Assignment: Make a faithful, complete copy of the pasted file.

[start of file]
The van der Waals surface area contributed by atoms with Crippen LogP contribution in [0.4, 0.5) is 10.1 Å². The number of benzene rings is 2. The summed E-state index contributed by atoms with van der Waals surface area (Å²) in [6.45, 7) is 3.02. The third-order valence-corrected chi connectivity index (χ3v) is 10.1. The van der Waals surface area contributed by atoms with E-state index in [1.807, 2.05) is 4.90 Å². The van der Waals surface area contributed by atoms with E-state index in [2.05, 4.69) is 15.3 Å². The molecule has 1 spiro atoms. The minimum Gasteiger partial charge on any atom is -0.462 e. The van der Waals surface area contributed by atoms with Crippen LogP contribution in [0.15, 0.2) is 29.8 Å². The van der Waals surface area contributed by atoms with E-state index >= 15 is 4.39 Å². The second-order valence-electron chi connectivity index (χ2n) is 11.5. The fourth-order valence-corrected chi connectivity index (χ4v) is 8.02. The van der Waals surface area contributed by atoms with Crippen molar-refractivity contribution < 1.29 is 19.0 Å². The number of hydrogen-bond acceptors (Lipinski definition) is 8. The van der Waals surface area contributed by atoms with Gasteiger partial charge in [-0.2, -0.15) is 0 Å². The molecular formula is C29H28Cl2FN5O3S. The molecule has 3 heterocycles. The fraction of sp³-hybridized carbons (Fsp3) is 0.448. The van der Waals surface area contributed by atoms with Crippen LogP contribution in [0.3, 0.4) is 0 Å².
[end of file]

The van der Waals surface area contributed by atoms with Crippen LogP contribution in [0.4, 0.5) is 10.1 Å². The number of benzene rings is 2. The summed E-state index contributed by atoms with van der Waals surface area (Å²) in [6.45, 7) is 3.02. The third-order valence-corrected chi connectivity index (χ3v) is 10.1. The van der Waals surface area contributed by atoms with E-state index in [1.807, 2.05) is 4.90 Å². The van der Waals surface area contributed by atoms with E-state index in [2.05, 4.69) is 15.3 Å². The molecule has 1 spiro atoms. The minimum Gasteiger partial charge on any atom is -0.462 e. The van der Waals surface area contributed by atoms with Crippen LogP contribution in [0.15, 0.2) is 29.8 Å². The van der Waals surface area contributed by atoms with E-state index >= 15 is 4.39 Å². The second-order valence-electron chi connectivity index (χ2n) is 11.5. The fourth-order valence-corrected chi connectivity index (χ4v) is 8.02. The van der Waals surface area contributed by atoms with Crippen molar-refractivity contribution < 1.29 is 19.0 Å². The number of hydrogen-bond acceptors (Lipinski definition) is 8. The van der Waals surface area contributed by atoms with Gasteiger partial charge in [-0.2, -0.15) is 0 Å². The molecular formula is C29H28Cl2FN5O3S. The molecule has 3 heterocycles. The fraction of sp³-hybridized carbons (Fsp3) is 0.448. The van der Waals surface area contributed by atoms with Crippen LogP contribution in [0.3, 0.4) is 0 Å².